Well, when confronted Mrs. Bickerman confesses she knew about the crocodile all along but has been hiding its existence for years because she was afraid the authorities would kill it if they found out about it. She doesn't know where it came from, but six years ago it followed her husband home when he was out fishing and they had been feeding it ever since. While she greets Keough asking her if she also fed her husband to the crocodile by telling him to suck it, she does admit that the crocodile ate her husband by mistake two years ago. A horse had gotten loose and was trying to drink from the lake and when her husband tried to retrieve it as the croc zeroed in for the kill, well--the croc misjudged its target.

Keough puts her on house arrest for the time being, just in time to get a radio from Gare about Hector diving in crocodile cove. Well, Hector comes back up from his dive with nothing to show for it--until the crocodile surfaces behind him. Hector finds himself slowing backing away toward the helicopter and only escapes because he inflates an emergency flotation device and the croc goes for it instead of him. He gets the helicopter in the air, but the croc grabs a pontoon and almost pulls a Jaws 2 on them, before Gare drives it away with her revolver.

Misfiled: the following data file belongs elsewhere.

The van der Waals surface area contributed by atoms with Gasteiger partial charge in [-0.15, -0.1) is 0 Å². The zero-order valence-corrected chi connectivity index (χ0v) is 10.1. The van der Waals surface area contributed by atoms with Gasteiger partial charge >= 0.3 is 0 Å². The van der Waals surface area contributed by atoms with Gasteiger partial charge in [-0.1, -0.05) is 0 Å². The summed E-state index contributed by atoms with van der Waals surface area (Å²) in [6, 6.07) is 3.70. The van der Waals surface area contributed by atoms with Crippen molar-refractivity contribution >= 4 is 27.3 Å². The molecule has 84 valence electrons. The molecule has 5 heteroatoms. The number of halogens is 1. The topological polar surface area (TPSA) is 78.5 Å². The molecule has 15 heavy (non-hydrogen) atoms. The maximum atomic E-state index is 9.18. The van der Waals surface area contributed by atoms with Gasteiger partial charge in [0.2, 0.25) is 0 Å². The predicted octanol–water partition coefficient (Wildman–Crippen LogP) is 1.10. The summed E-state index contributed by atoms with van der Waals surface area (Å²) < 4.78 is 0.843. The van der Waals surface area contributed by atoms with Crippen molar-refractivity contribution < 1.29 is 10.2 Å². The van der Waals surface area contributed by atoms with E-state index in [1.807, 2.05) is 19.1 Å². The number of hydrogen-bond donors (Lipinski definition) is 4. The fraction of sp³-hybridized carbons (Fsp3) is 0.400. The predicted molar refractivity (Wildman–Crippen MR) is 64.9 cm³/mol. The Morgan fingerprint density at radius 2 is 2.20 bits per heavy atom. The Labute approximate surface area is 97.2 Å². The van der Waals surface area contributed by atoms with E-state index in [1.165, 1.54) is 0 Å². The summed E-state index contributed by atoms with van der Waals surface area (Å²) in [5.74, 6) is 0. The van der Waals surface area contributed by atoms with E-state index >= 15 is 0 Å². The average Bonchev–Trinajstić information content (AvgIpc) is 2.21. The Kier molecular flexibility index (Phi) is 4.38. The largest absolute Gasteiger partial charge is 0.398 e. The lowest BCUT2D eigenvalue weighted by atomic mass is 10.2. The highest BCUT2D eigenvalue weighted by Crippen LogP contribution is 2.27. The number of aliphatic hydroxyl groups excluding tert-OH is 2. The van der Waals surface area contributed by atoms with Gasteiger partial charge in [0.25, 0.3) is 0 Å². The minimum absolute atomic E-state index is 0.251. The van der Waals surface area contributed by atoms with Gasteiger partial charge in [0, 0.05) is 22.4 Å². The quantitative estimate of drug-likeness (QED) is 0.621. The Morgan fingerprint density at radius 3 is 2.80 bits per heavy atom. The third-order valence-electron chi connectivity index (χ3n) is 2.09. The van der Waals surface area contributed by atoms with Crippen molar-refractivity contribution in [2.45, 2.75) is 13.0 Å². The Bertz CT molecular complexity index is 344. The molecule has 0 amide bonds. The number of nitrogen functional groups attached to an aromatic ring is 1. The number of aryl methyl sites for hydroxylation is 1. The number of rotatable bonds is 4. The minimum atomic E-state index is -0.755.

"Tonight, on Crocodile Dentist: Extreme Edition..."
Jack grounds Hector since he put a deputy at risk with his stunt. Kelly goes to talk to Hector and after some bullshit soul searching exchanges, Hector makes her realize that when Florida Fish & Game does finally arrive, they are going to kill the crocodile and that would be a waste of a valuable creature. Jack admits that is probably the case and then Hector and Kelly both argue to him, and to Keough, that this creature is too valuable and they should try to capture it. All they need to do is lure it onto the shore, where they will have a net, and deputies and F&G officers with tranq rifles will ride in the beds of pick up trucks to dart the creature but allow them an easy escape. Hector has a holding tank in Portland that will be perfect for the creature until they find a better one.